A majority of EA’s shareholders have voted against EA’s proposed compensation package for its top executives.
Early in July, the CtW Investment Group, one of EA’s pro-labour shareholders, urged investors to vote against the Say on Pay proposal. Had it passed, the proposal would have given EA complete control over how well it compensates its top executives outside of their salaries.
The annual shareholder meeting in question took place last Thursday, August 6, and CtW’s argument has seemingly worked, convincing 68% of shareholders to reject the executive pay proposal. Over 171 million votes were cast against it, compared to 59.6 million in favour according to regulatory SEC financial filing made the same week.
Although the idea to vote against was proposed by CtW, other investor groups such as Institutional Shareholder Services Inc., Glass Lewis & Co., the California Public Employees’ Retirement System and several others agreed, hence the overwhelming result.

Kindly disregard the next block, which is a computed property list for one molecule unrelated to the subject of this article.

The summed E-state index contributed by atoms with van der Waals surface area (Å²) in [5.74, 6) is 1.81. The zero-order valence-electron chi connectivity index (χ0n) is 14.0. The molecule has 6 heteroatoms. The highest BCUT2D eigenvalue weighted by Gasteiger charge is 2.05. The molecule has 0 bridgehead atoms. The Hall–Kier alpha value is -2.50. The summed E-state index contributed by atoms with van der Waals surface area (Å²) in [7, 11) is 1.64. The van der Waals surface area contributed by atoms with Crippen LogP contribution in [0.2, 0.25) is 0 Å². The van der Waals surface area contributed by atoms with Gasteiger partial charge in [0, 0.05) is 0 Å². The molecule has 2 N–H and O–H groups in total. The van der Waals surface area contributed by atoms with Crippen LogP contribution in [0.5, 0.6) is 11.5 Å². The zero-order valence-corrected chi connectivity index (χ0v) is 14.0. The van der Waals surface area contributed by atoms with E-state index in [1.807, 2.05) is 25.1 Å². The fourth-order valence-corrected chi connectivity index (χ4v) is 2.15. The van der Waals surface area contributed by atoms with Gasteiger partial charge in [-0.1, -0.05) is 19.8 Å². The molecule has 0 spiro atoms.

“Shareholders issued a resounding rebuke of Electronic Arts’ deeply flawed executive pay practices that does not incentivize executives to create long-term value,” said CtW executive director Dieter Waizenegger.
“This vote is a clarion call for the board to stop piling awards on top of awards for top executives and make sure that the company develops a pay philosophy that is focused on talent development and retention throughout all levels of the company.”
CtW’s July letter called out the “excessive” equity grants EA tends to award its top brass, with CFO Blake Jorgensen and CTO Kenneth Moss specifically mentioned. Prior to that, CtW also demanded Activision investors do the same as it believes CEO Bobby Kotick is paid too much.